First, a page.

Git Push

Then finally, once you've made all of your changes, you've staged them with the git add . command, and then you committed the changes with the git commit command. You have to push those changes to your remote GitHub repository.

Before you can push to your remote GitHub repository, you would need to first create your remote repository via GitHub as per Chapter 6.

Once you have your remote GitHub repository ready, you can add it to your local project with the following command:

git remote add origin

Note: Make sure to change the your_username and your_repo_name details accordingly.

This is how you would link your local Git project with your remote GitHub repository.

If you've read the previous chapter, you will most likely notice we are using SSH as the authentication method.

If you did not follow the steps from the previous chapter, you could use HTTPS rather than SSH:

git remote add origin

In order to verify your remote repository, you could run the following command:

git remote -v

To do so, just use the git push command:

git push origin main

If you are using SSH with your SSH key uploaded to GitHub, the push command will not ask you for a password, but it would push your changes to GitHub straight away.

In case that you did not run the git remote add command, you will get the following error:

fatal: 'origin' does not appear to be a git repository
fatal: Could not read from remote repository.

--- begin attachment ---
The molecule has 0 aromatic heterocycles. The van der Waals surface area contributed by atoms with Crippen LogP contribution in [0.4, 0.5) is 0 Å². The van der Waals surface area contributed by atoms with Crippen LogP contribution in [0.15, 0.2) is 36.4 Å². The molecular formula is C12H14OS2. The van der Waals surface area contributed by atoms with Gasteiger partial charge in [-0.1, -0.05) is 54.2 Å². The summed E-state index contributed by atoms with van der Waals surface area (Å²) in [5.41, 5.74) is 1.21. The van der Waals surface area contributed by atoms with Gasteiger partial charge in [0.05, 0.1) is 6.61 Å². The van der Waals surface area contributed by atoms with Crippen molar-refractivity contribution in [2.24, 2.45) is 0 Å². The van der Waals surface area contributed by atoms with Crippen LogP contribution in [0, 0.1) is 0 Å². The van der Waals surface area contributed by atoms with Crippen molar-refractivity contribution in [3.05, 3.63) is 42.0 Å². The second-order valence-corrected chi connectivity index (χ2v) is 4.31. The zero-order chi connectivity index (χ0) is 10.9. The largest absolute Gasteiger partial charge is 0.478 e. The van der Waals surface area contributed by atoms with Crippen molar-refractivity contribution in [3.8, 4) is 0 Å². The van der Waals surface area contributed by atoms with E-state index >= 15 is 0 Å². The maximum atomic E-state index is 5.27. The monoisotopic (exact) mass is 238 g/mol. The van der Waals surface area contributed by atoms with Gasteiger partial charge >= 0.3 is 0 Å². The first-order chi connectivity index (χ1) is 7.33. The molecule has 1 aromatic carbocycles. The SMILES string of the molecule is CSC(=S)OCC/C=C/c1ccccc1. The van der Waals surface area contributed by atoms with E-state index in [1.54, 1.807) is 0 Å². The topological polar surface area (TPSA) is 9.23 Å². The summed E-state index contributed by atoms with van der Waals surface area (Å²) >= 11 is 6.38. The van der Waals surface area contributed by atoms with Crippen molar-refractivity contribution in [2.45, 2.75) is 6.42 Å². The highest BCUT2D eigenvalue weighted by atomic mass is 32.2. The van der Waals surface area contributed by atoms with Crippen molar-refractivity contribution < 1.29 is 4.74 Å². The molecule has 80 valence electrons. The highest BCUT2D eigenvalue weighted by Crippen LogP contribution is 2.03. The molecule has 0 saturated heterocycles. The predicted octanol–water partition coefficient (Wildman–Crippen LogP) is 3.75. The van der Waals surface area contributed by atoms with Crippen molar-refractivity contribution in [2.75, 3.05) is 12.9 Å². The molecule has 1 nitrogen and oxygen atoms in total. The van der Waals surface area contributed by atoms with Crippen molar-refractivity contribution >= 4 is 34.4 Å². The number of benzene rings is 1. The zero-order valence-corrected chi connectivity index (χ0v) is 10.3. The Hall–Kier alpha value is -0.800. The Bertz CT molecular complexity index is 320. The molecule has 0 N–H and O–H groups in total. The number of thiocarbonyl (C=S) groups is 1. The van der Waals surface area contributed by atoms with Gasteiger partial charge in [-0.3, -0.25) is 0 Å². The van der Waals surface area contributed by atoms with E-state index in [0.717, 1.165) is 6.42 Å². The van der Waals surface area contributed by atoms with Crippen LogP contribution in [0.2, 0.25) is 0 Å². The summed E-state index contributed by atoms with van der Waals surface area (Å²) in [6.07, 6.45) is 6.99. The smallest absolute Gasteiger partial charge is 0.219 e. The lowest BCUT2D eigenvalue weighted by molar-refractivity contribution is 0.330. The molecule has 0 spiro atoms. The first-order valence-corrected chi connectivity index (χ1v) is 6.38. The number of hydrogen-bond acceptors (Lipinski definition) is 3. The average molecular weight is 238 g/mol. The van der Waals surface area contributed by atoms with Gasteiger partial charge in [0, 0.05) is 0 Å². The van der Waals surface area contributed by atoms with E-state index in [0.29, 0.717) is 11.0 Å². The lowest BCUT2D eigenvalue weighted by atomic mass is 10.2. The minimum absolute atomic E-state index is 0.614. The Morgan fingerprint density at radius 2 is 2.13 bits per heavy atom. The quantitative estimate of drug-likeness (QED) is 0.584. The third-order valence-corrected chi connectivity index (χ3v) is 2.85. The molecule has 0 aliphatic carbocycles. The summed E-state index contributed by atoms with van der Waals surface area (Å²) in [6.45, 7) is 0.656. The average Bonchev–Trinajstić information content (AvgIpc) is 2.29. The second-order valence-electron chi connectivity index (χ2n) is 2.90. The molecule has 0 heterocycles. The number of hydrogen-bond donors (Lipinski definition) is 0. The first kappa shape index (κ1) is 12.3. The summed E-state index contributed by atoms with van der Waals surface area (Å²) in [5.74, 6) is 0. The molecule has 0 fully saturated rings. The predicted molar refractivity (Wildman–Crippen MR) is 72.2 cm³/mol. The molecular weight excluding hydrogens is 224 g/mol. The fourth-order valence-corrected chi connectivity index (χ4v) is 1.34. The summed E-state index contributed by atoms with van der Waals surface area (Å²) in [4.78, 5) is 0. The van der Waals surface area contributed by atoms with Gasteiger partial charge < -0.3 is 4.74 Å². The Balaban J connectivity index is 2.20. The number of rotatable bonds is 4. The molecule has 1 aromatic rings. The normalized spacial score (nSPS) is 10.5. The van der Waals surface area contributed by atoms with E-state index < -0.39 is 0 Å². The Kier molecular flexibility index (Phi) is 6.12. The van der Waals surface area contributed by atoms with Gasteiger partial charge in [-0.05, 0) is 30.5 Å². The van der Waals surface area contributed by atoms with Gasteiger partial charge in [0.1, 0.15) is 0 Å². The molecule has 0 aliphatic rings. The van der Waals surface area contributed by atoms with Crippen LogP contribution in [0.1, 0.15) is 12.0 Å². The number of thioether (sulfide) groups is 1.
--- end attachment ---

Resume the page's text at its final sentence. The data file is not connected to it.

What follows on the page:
Please make sure you have the correct access rights
and the repository exists.

This would mean that you've not added your GitHub repository as the remote repository. This is why we run the git remote add command in order to create that connection between your local repository and the remote GitHub repository.

Note that the connection would be in place if you used the git clone command to clone an existing repository from GitHub to your local machine. We will go through the git pull command in the next few chapters as well.

After running the git push command, you can head over to your GitHub project, and you will be able to see the commits that you've made locally, present on GitHub. If you were to click on the commits link, you would be able to see all commits just as if you were to run the git log command:

GitHub commits

Now that you know how to push your latest changes from your local Git project to your GitHub repository, it's time to learn how to pull the latest changes from GitHub to your local project.

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